BILL ANALYSIS                                                                                                                                                                                                    

                                                                    AB 2844

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          Date of Hearing:  May 11, 2016


                               Lorena Gonzalez, Chair

          2844 (Bloom) - As Amended April 26, 2016

          |Policy       |Accountability and             |Vote:|5 - 1        |
          |Committee:   |Administrative Review          |     |             |
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          |             |Judiciary                      |     |10 - 0       |
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          |             |                               |     |             |
          |             |                               |     |>            |
          |             |                               |     |             |
          |             |                               |     |             |

          Urgency:  No  State Mandated Local Program:  YesReimbursable:   


          This bill prohibits state and local contracting with companies  
          engaged in discriminatory business practices in furtherance of a  
          boycott of any sovereign nation, as specified. Specifically,  


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          this bill:  

          1)Prohibits any state or local public entity from entering into  
            a contract exceeding $10,000 with a company engaged in  
            discriminatory business practices in furtherance of a boycott  
            of any sovereign nation or peoples recognized by the United  
            States, including the nation of Israel.

          2)Requires a public entity, if a company as described in (1)  
            bids on a contract, to notify the company that the public  
            entity is prohibited from contracting with that company, and  
            to allow the company to respond to the notification. The  
            public entity must also request that the company take action  
            to cease its discriminatory business practices within 90 days,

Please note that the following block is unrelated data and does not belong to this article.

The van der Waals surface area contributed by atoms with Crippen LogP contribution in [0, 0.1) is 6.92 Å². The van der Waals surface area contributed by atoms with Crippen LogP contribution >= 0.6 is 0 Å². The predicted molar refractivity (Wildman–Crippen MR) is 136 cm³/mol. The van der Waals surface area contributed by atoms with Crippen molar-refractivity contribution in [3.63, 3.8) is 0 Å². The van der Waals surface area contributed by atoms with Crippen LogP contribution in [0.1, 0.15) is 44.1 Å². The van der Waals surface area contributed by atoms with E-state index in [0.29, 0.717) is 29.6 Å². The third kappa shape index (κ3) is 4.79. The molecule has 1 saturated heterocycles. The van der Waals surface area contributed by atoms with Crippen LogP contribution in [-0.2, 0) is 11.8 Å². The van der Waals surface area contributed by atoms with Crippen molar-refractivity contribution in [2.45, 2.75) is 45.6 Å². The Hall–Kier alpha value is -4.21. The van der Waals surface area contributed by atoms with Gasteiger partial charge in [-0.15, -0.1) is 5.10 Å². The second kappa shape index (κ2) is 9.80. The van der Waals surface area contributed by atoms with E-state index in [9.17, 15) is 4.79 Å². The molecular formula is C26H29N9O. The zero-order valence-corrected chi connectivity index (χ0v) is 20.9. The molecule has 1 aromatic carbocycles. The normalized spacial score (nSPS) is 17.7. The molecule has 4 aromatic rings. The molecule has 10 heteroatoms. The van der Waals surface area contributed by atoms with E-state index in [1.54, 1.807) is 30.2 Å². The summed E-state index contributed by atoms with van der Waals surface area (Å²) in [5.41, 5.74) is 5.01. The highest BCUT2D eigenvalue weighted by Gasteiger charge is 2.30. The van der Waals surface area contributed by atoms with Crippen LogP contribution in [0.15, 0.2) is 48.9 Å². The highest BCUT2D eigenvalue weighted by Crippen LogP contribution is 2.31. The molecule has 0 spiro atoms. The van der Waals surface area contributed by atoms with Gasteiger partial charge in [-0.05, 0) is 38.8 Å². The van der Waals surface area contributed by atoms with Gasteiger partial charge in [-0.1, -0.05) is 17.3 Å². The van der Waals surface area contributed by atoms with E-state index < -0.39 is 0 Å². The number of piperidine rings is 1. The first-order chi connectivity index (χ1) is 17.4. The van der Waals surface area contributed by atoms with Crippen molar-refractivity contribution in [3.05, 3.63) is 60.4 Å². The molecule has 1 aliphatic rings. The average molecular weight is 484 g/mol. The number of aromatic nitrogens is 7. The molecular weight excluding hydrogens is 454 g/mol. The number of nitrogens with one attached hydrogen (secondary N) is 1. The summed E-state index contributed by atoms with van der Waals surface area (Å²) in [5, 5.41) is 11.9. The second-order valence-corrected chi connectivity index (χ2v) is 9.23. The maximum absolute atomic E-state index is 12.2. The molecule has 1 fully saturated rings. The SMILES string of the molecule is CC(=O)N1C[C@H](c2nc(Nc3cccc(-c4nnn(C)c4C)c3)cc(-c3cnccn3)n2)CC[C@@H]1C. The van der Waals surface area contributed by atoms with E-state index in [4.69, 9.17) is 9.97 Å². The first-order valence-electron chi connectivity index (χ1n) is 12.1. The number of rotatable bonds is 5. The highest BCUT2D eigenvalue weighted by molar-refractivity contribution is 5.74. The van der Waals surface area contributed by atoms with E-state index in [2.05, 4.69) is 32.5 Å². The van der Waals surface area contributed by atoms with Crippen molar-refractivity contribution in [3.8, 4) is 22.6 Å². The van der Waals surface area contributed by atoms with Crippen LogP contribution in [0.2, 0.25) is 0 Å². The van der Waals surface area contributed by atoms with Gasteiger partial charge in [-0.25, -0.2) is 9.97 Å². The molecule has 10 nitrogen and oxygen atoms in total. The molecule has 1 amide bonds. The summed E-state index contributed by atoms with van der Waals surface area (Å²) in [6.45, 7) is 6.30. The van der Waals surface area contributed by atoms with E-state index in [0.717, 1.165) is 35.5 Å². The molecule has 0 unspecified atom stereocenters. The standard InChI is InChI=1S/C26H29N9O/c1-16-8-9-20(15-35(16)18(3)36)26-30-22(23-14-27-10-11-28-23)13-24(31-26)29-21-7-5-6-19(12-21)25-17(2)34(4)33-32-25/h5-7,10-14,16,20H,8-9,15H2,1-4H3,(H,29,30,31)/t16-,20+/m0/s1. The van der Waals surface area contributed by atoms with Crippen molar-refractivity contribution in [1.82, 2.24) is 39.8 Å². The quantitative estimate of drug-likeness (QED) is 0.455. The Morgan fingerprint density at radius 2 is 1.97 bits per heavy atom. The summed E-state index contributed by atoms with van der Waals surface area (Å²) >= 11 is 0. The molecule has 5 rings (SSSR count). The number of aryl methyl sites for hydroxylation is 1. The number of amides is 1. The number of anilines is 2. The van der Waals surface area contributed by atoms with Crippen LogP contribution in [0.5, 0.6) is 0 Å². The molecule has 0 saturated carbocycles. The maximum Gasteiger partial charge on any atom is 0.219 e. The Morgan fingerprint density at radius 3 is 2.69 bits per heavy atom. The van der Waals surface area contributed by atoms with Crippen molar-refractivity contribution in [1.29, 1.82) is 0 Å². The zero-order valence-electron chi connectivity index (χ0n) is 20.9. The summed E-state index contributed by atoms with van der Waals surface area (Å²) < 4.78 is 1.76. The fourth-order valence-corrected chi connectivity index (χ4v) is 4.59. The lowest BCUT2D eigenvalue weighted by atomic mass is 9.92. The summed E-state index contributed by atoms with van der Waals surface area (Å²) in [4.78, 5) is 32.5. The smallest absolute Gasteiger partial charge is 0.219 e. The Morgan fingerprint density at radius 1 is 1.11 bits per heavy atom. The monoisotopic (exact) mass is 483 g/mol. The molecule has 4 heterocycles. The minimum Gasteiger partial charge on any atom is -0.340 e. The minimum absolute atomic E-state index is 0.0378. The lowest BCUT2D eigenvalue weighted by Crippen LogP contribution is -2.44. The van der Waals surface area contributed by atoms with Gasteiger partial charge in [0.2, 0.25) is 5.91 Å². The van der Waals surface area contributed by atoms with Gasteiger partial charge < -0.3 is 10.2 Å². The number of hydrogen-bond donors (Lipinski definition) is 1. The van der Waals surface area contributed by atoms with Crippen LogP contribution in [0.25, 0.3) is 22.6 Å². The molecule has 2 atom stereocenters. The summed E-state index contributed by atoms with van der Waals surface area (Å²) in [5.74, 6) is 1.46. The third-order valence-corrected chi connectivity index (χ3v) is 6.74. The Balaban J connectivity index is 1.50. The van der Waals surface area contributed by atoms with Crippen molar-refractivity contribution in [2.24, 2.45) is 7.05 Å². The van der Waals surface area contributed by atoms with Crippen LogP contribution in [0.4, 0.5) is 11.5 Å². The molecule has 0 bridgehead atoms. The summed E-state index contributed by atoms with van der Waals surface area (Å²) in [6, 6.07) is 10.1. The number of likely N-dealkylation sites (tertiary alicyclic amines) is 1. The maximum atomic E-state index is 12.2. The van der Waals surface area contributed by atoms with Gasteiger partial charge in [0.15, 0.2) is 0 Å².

and if the company does so, as determined by the public  
            entity, then the company would not be barred from bidding.

          3)Prohibits a company as described in (1) from bidding on a  
            state or local public contract.

          4)Requires the Attorney General (AG) to develop and maintain on  
            its website a list of companies described in (1).

          5)Requires the AG to provide a company 90 days' written notice  
            of its intent to include the company on the above list,  
            including specifying that, if the company ceases its  
            discriminatory business practices per (1), it shall be removed  
            from the AG's list and become eligible to bid on public  

          6)Requires the AG to allow the company to respond that it is not  
            engaged in discriminatory business practices, and if the AG  
            concurs, the company shall not be included on the AG's list.  


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            If the AG does not concur with the company's response, and  
            refuses to remove the company from the list, the company may  
            seek relief in superior court.

          FISCAL EFFECT:

          Attorney General. Given the vast number of companies with which  
          the state and local governments contract and the broad and  
          complex nature of this bill, in terms of its worldwide sweep and  
          the many aspects of potential discriminatory practices that may  
          apply, the AG's Office anticipates significant costs to  
          implement this bill in a thorough and fair manner. The AG  
          estimates a need for up to six positions in its Civil Rights  
          Enforcement Section to research, develop, and maintain the